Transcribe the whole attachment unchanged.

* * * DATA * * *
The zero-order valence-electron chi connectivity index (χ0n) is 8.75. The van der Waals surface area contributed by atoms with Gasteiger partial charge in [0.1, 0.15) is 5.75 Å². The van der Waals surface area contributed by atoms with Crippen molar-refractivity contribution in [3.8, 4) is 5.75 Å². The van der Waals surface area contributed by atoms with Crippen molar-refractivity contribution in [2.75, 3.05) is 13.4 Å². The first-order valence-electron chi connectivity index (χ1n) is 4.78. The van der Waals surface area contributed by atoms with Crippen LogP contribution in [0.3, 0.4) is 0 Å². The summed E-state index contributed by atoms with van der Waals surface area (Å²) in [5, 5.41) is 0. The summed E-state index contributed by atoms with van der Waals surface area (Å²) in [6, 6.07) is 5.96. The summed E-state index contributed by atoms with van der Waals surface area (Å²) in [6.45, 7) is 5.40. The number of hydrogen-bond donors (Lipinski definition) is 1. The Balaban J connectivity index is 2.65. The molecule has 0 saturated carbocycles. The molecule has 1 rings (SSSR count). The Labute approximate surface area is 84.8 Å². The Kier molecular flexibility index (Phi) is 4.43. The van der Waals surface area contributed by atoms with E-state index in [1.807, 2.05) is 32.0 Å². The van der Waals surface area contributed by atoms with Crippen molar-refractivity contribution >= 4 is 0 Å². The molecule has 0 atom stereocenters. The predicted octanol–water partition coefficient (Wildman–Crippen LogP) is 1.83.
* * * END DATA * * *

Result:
The zero-order valence-electron chi connectivity index (χ0n) is 8.75. The van der Waals surface area contributed by atoms with Gasteiger partial charge in [0.1, 0.15) is 5.75 Å². The van der Waals surface area contributed by atoms with Crippen molar-refractivity contribution in [3.8, 4) is 5.75 Å². The van der Waals surface area contributed by atoms with Crippen molar-refractivity contribution in [2.75, 3.05) is 13.4 Å². The first-order valence-electron chi connectivity index (χ1n) is 4.78. The van der Waals surface area contributed by atoms with Crippen LogP contribution in [0.3, 0.4) is 0 Å². The summed E-state index contributed by atoms with van der Waals surface area (Å²) in [5, 5.41) is 0. The summed E-state index contributed by atoms with van der Waals surface area (Å²) in [6, 6.07) is 5.96. The summed E-state index contributed by atoms with van der Waals surface area (Å²) in [6.45, 7) is 5.40. The number of hydrogen-bond donors (Lipinski definition) is 1. The Balaban J connectivity index is 2.65. The molecule has 0 saturated carbocycles. The molecule has 1 rings (SSSR count). The Labute approximate surface area is 84.8 Å². The Kier molecular flexibility index (Phi) is 4.43. The van der Waals surface area contributed by atoms with E-state index in [1.807, 2.05) is 32.0 Å². The van der Waals surface area contributed by atoms with Crippen molar-refractivity contribution >= 4 is 0 Å². The molecule has 0 atom stereocenters. The predicted octanol–water partition coefficient (Wildman–Crippen LogP) is 1.83.